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Chalabi sets up base in Uday's palace
Question of the Day
Iraqi opposition leader Ahmed Chalabi, who spent years fighting for the ouster of Saddam Hussein, yesterday moved into one of the playground palaces of the deposed dictator's brutal son Uday.
Mr. Chalabi, a wealthy Shi'ite businessman who fled Baghdad with his family 45 years ago, returned to the capital, where he settled into the exclusive party house with a contingent of bodyguards and his armed fighters, known as the Free Iraqi Forces.
"I think he wanted to show that he can do many things and that he runs the show in Baghdad," said Mohammed Sabir, Washington-based spokesman for the Patriotic Union of Kurdistan, which contributed fighters to Mr. Chalabi's force.
Mr. Chalabi, head of the Iraqi National Congress umbrella opposition group that until recently was based in London, rolled into Baghdad from the southern Iraqi city of Nasiriyah on Tuesday, filling a power vacuum left by the fall of Saddam's Ba'ath Party regime.
"He's a smart man, and he's trying to run the show. Baghdad is important. That's the key," said Mr. Sabir, though he added that any new leader of the country would have to be elected or nominated by the Iraqi people.
Mr. Chalabi, who is favored by the Pentagon as a new leader for Iraq, was airlifted to Nasiriyah by U.S. forces earlier in the month, giving him a clear edge over competing Iraqi opposition representatives.
In Tehran, the exiled leader of the biggest Iraqi opposition group called on Iraqis yesterday to converge on the Shi'ite holy city of Karbala to oppose a U.S.-led interim administration and defend Iraq's independence.
Ayatollah Mohammed Baqir al-Hakim, leader of the Supreme Council of the Islamic Revolution of Iraq (SCIRI), chose the southern Iraqi city and the date Tuesday because of their connections to Hussein, the grandson of Islam's Prophet Muhammad and one of Shi'ite Islam's most revered heroes.
"I call on Iraqis to converge in Karbala to oppose any sort of foreign domination and support establishment of an Iraqi government that protects freedom, independence and justice for all Iraqis," the ayatollah was quoted by state-run Tehran television as saying.
Another Iraqi exile, Aiham Alsammarae, denounced Mr. Chalabi's decision to set up shop in property formerly controlled by Saddam's family, as well as the apparent U.S. support of his efforts.
"He's going there and taking over in my view it's like a process of stealing, taking things without legitimacy. He's promoting himself, and [the Department of] Defense is promoting him like crazy," Mr. Alsammarae said in a telephone interview from Chicago.
"All this is a mistake. … It's a joke. Who's Chalabi? What authority does he have? I'm sure someone [in the U.S. military] gave them the green light," Mr. Alsammarae said.
Retired Lt. Gen. Jay Garner, the Pentagon's choice to run an interim administration in Iraq through the Office of Reconstruction and Humanitarian Assistance, has yet to arrive in the capital.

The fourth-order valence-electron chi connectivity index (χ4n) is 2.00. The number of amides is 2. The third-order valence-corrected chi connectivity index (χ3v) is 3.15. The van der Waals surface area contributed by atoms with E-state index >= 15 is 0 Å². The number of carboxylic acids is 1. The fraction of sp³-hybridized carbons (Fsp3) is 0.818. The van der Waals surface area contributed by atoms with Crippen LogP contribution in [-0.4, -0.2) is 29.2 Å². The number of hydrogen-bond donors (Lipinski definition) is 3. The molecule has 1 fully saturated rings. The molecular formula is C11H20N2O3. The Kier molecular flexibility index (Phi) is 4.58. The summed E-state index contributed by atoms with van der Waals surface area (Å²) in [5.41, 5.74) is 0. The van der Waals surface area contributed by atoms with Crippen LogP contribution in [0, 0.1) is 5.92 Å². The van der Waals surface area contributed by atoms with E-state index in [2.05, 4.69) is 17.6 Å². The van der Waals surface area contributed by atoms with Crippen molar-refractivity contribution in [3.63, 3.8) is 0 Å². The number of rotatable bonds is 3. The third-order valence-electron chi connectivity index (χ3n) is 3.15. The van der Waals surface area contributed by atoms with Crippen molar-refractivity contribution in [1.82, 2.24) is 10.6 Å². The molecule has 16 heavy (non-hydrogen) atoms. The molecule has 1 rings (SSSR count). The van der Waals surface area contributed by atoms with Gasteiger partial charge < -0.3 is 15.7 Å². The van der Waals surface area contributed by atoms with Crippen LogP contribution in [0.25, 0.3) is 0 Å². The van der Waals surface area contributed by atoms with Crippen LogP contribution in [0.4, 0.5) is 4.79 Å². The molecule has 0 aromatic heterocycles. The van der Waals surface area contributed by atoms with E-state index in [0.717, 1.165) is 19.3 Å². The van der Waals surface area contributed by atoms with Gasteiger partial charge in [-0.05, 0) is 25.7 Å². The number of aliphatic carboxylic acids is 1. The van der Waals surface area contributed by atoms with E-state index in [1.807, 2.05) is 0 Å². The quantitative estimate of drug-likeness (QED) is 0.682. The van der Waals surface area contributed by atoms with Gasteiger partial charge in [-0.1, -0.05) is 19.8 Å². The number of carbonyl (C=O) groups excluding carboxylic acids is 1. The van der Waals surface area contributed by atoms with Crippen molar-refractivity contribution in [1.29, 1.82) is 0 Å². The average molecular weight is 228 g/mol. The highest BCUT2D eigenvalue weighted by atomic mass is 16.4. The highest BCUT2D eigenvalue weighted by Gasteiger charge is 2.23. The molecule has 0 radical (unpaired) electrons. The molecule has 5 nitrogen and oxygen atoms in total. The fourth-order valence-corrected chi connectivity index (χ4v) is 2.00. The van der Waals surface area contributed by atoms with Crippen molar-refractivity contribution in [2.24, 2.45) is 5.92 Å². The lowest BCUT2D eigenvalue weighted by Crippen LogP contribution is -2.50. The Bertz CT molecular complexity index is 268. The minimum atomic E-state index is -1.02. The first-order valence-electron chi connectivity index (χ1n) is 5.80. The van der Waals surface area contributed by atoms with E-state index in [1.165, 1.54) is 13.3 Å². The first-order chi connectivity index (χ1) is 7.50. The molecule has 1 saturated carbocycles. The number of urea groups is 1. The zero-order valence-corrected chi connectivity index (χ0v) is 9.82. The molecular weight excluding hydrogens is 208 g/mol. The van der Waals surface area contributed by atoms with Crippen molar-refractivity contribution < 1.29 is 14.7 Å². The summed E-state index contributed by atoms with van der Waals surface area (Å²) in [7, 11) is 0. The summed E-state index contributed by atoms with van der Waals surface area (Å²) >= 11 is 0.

In the interim, top U.S. civilian officials have begun a process of consultation with local tribal and religious leaders, as well as representatives of various exile opposition parties, to restore order and services to the country.
Ayatollah al-Hakim and other religious leaders yesterday arrived in the southern city of Kut in Iraq, staking their claim to participate in a future Iraqi government.
"People are welcoming him and consulting him and are ready to move as he calls them to do," SCIRI's London-based spokesman, Hamid al-Bayati, said in a telephone interview. "We'd like to see the Shi'ites have a similar percentage in government as they do in the population."
The Shi'ites, harshly oppressed by Saddam, make up roughly 60 percent of Iraq's 25 million population.
Ayatollah al-Hakim, Mr. Alsammarae and Mr. Chalabi belong to the 65-member opposition Iraqi Leadership Council established in London by Iraqi opposition groups last year.
But the unity of that council has come under increasing strain as different factions push for a role in a post-Saddam Iraq.
Mr. Chalabi already has announced a meeting of the council in Baghdad within the next few weeks to select a one- to three-person executive council, which would become the core of an Iraqi transitional government until general elections are held.
The council's initiative to form a government is separate from the U.S.-sponsored meeting in Nasiriyah earlier this week.
Mr. Alsammarae, a member of a group called Independent Iraqis for Democracy who owns an international engineering firm in the United States, is seeking a much broader group than the council to help set up a government.
"I propose a meeting in May. We have to put some 400 people in this meeting. We now have 65 [from the council]. We need another 135 from outside parties and 200 from inside Iraq. No one person will control it."
Mr. Alsammarae was studying in the United States when Saddam came to power in 1979.
Saddam executed three men in Mr. Alsammarae's family and fired him from the Ba'ath Party, making it impossible for Mr. Alsammarae to safely return to Iraq.
He has been working for the opposition ever since, backing former Iraqi Foreign Minister Adnan Pachachi, who also is endorsed by the State Department, as a replacement for Saddam.
Other exiles also are incensed by self-declared Iraqi National Congress officials throwing their weight around Baghdad, such as Mohammed Mohsen Zubeidi, who has told reporters that he has been chosen to head a provisional council to run the capital.
Mr. Zubeidi, according to one leading London-based exile, "is not a very savory character" and lived in northern Iraq under the pseudonym Abu Hayder Lal Karradi.
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